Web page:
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DocuSign Says It’s an AI Winner. Why ChatGPT Isn’t a Threat.

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DocuSign is integrating Microsoft’s OpenAI technology to summarize contracts.

Photograph by Cytonn

DocuSign stock was climbing Friday as the e-signatures company showed signs of stabilization from a postpandemic slowdown. Its longer term prospects could be strengthened by artificial intelligence. 

DocuSign (ticker: DOCU) shares were down 2.9% at $56.81 at 2:27 p.m. Friday, after trading up as much as 11% in early trading.

The immediate cause was the company’s first-quarter earnings beat and raised guidance. However, there were also signs of optimism around its AI-powered products.  

AI models such as ChatGPT might initially look like a threat to DocuSign’s business, if they are able to generate and modify contracts. However, the company is confident that clients will turn to DocuSign for specialized contract services. 

“If you look at DocuSign, we have deep experience built over multiple years of building agreement-specific models. This is not the same as drafting a high school essay,” Allan Thygesen, DocuSign’s CEO, told analysts on an earnings call on Thursday.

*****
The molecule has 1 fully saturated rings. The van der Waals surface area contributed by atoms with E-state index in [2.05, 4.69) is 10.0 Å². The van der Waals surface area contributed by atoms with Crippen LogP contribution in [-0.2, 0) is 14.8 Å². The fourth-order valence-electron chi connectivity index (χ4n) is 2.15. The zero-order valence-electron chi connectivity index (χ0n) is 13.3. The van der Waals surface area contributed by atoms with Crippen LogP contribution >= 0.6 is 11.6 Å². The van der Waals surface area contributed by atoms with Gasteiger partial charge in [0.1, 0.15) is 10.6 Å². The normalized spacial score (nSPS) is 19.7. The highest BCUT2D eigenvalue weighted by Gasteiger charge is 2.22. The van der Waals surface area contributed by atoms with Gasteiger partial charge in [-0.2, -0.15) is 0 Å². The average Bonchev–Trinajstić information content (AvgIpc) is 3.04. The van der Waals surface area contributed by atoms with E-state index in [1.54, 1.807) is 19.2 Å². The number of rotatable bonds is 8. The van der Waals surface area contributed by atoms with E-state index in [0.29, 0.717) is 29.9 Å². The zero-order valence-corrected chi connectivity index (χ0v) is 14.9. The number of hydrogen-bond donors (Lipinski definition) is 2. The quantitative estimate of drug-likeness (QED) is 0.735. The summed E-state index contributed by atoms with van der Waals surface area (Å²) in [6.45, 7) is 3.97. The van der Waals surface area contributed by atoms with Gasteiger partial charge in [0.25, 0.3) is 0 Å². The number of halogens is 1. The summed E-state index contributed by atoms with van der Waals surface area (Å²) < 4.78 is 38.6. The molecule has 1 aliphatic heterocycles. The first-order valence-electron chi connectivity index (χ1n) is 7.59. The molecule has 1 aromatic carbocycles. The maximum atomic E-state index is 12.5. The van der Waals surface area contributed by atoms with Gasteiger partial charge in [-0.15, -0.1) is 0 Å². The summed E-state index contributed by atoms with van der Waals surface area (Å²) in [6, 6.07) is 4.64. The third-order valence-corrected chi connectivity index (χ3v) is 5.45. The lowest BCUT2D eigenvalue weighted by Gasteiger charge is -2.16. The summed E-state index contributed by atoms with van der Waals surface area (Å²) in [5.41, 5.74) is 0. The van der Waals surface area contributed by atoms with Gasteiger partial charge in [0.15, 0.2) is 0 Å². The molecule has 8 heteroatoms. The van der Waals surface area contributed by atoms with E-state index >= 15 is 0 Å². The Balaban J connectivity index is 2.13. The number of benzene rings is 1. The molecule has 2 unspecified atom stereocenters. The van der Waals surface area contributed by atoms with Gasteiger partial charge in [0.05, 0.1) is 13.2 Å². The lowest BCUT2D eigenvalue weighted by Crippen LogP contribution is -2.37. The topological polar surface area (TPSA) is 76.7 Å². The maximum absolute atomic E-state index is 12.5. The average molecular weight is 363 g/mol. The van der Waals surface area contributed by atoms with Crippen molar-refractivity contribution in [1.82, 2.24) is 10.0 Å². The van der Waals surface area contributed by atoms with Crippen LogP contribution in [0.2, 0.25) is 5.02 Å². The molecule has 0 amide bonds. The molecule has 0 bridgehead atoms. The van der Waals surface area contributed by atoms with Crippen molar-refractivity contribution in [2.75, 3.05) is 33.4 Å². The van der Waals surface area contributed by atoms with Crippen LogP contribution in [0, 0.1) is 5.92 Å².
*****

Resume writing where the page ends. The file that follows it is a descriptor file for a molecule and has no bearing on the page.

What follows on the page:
DocuSign has a history in AI integration before the recent boom in interest in the technology. It acquired Seal Software, an AI analytics company, for $188 million in 2020. It also recently said it would use Microsoft’s (MSFT) OpenAI technology to provide summaries of agreements. 

“Generative AI can bring a new opportunity…by transforming the agreement workflow architecture with new products and enhancements powered by artificial intelligence,” Wedbush analyst Daniel Ives wrote in a research note on Friday.

Wedbush has a Neutral rating on the stock but raised its target price to $67 from $60.

Analysts at RBC Capital Markets wrote in a research note that generative AI could push more customers to use DocuSign’s ‘contract life cycle management’ products—software used to manage agreements over the longer term. 

RBC reiterated a Sector Perform rating and a $59 target price for DocuSign, noting it was too early to judge the potential success of its product innovation while the company faces macroeconomic headwinds.

Corrections & Amplifications:

Allan Thygesen is DocuSign’s CEO. An earlier version of this article said he was DocuSign’s head of investor relations.

Write to Adam Clark at adam.clark@barrons.com